Category: What’s new?

Our local drinking water

Carmel Water District 2

EWG’s drinking water quality report shows results of tests conducted by the water utility and provided to the Environmental Working Group by the New York Department of Health – Bureau of Public Water Supply Protection, as well as information from the U.S. EPA Enforcement and Compliance History database (ECHO). For the latest quarter assessed by the EPA (January to March 2017), tap water provided by this water utility was in compliance with federal health-based drinking water standards.

WHAT ABOUT LEAD?
WANT TO FILTER THESE CONTAMINANTS OUT?
0
contaminants detected above health guidelines
1
other detected contaminants
Includes chemicals detected under the EPA’s Unregulated Contaminant Monitoring Rule (UCMR 3) program in 2013 to 2015, for which annual utility averages were lower than an EWG-selected health guideline established by a federal or state public health authority.

Bromochloromethane

Bromochloromethane is a tap water disinfection byproduct; it is also used as an intermediate in chemical manufacturing and as a fire extinguishing agent. Disinfection byproducts in drinking water increase the risk of cancer.

STATE
NATIONAL
THIS UTILITY
How your levels compare
0.0164 ppb0.00350 ppb1.33 ppbThe State and National averages were calculated using the averages of the contaminant measurements for each utility in 2010-2015.
ppb = parts per billion.

https://www.ewg.org/tapwater/system.php?pws=NY3903641#.WXsdCsaZPdR

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Knee pain & surgery

An international panel of surgeons and patients has challenged the effectiveness of one of the most common orthopedic procedures and recommended strongly against the use of arthroscopic surgery for patients with degenerative knee problems.

The guidelines, published Wednesday in the journal BMJ, reviewed 13 studies involving nearly 1,700 patients and found the surgery did not provide lasting pain relief or improve function for most of them. Those studies compared the surgery with a variety of options, including physical therapy, exercise and even placebo surgery.

Fewer than 15 percent of patients felt an improvement in pain and function three months after the procedure, and that those effects disappeared after one year, the review found. In addition, the surgery exposed patients to “rare but important harms,” such as infection.

Casey Quinlan, 64, who had the surgery in 2003 and was on the panel issuing the guidelines, said her orthopedist told her the procedure would not only help restore mobility in her knee after a nasty ski accident but also improve her arthritis.

Quinlan, of Richmond, Va., said the procedure did not deliver, since her arthritis remained unchanged. “It was not what I was told to expect,” she says.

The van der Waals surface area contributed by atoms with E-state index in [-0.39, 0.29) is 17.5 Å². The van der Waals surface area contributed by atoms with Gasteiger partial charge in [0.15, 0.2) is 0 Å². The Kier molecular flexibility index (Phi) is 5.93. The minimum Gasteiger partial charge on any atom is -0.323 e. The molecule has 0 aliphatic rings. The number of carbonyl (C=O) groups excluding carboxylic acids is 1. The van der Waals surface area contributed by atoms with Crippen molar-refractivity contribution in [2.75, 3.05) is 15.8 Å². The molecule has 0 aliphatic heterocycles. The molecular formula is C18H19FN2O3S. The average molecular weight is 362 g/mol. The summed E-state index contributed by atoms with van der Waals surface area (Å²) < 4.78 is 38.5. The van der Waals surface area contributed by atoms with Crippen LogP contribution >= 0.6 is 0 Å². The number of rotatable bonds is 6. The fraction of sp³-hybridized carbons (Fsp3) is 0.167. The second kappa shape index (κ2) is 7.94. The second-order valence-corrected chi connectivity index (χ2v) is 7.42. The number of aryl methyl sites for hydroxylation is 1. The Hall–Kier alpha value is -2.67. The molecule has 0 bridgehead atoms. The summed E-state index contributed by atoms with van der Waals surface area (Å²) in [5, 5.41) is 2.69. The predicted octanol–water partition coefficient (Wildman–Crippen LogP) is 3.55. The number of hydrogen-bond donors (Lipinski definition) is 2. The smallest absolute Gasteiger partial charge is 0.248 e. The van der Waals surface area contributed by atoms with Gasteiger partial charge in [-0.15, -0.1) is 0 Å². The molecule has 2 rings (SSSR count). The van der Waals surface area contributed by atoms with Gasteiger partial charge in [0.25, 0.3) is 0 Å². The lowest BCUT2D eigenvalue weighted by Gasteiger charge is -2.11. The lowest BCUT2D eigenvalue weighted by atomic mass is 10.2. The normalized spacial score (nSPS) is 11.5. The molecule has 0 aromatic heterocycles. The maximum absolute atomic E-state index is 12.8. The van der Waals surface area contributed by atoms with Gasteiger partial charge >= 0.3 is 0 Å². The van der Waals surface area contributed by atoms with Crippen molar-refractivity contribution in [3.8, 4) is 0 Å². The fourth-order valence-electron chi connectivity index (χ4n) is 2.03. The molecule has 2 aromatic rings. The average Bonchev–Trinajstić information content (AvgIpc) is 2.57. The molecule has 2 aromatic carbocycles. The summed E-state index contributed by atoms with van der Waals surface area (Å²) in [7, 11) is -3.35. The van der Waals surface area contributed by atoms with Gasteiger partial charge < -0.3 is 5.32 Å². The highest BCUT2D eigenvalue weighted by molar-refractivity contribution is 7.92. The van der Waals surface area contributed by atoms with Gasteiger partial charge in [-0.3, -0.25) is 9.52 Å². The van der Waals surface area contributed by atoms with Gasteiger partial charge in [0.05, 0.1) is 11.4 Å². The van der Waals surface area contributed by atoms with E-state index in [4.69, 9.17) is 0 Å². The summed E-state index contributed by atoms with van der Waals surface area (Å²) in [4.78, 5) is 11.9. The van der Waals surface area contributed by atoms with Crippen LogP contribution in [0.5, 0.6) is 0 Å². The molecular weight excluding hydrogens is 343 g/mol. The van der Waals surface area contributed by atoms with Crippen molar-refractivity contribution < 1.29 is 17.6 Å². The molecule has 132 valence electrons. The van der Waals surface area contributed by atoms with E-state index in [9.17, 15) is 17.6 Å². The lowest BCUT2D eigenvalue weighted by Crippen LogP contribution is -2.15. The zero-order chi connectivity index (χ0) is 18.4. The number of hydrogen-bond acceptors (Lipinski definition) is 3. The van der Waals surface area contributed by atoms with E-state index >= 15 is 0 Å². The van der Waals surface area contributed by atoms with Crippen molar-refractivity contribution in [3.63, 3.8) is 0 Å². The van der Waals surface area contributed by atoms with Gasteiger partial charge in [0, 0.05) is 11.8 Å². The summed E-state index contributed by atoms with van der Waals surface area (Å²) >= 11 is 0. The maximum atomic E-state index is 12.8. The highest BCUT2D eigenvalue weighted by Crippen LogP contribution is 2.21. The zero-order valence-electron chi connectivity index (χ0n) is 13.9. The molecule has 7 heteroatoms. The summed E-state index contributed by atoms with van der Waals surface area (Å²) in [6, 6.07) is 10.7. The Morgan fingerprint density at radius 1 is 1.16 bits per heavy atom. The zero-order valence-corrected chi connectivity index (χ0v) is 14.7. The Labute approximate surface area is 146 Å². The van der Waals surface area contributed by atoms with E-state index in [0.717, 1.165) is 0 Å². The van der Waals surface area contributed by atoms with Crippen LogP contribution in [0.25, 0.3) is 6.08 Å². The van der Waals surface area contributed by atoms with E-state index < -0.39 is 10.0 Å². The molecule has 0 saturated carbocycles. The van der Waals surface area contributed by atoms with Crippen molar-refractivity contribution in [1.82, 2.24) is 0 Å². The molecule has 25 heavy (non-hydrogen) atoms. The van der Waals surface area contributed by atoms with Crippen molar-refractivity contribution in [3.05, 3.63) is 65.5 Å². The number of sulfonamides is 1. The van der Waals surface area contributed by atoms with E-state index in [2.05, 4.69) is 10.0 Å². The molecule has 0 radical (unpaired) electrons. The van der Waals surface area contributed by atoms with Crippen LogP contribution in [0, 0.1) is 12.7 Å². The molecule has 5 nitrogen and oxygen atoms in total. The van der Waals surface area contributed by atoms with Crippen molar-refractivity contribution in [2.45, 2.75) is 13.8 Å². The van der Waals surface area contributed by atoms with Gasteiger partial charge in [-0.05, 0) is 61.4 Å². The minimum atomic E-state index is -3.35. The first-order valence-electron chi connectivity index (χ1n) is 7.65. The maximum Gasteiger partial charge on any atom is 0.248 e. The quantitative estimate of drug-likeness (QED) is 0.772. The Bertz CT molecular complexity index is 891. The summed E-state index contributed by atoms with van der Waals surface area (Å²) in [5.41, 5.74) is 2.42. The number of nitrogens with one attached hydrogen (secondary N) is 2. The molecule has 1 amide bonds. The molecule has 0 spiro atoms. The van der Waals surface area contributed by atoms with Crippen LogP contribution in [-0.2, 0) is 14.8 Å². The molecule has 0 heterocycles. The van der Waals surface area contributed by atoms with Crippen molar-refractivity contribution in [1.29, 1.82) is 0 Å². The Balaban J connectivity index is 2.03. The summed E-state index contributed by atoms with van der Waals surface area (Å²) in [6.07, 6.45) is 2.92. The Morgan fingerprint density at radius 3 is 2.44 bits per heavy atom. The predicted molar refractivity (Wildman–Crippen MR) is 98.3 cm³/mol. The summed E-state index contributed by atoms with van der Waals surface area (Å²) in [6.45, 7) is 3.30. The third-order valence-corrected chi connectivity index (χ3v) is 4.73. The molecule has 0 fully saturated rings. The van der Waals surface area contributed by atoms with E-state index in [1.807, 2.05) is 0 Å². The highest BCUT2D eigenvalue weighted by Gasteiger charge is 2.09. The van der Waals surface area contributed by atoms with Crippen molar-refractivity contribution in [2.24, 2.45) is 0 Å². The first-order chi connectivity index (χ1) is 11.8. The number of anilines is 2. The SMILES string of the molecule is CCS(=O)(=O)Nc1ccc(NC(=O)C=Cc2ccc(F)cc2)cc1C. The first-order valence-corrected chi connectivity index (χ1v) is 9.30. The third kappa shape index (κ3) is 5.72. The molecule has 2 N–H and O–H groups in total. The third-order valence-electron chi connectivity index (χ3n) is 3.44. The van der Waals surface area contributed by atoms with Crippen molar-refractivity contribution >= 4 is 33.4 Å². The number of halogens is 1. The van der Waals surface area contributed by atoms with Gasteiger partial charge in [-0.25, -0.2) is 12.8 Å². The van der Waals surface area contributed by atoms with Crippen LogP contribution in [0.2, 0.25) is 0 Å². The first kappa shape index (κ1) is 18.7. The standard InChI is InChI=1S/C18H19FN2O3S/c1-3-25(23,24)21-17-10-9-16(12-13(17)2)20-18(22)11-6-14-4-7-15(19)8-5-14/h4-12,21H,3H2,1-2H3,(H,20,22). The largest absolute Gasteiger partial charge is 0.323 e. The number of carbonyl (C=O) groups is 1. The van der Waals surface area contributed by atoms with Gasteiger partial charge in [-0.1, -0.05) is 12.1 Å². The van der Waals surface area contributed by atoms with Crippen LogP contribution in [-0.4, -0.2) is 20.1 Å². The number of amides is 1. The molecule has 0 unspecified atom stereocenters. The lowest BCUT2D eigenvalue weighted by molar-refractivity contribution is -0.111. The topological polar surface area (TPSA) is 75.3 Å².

In an arthroscopic knee surgery, physicians make several small incisions around the joint and insert a tiny camera that allows them to see inside the knee as well as insert small instruments to correct problems they identify. Often the surgery is performed to remove part of a damaged meniscus, a disc of cartilage that helps cushion the knee.

The panel said meniscal tears “are common, usually incidental findings, and unlikely to be the cause of knee pain, aching or stiffness.”

The panel said the surgery is performed more than 2 million times a year across the globe, and in the United States alone costs more than $3 billion annually.

The panel’s recommendations are counter to guidelines from a number of medical groups. Most of those organizations have recommendations against arthroscopy for patients solely with arthritis that can be seen through an X-ray. But many still promote the procedure for people with ailments such as meniscal tears, which are frequently present in arthritic patients.

The American Academy of Orthopaedic Surgeons does not recommend the treatment for patients with arthritis, said David Jevsevar, chairman of orthopedics at the Dartmouth Geisel School of Medicine and chair of the AAOS Council on Research and Quality. He said the BMJ assessment is in line with current evidence, but he also cautioned that generalizing a variety of randomized trials does not necessarily take into account the circumstances of individual patients.

“Guidelines don’t apply to every patient,” Jevsevar says. “There’s always going to be an exception.”

Reed Siemieniuk, a physician in Ontario, Canada, and the lead author of the panel’s statement, said he understands the frustration some people may have about the guideline — especially those who have seen an improvement with surgery.

The strongest evidence of a procedure’s benefit is a randomized controlled trial, Siemieniuk notes, “Despite those personal experiences that say it might be doing good, the evidence suggests that it might not be doing any good.”

Siemieniuk said that the panel’s reading of the studies suggests that “on average, the pain relief that you’re getting is not going to be important to you at all.”

The BMJ assessment is the latest in a string of studies that have raised concerns about the surgery. The journal also published a study in 2015 by researchers in Denmark showing that arthroscopic repair of the meniscus for middle-aged people was not much better than exercise in relieving pain and carried a risk of rare but debilitating side effects.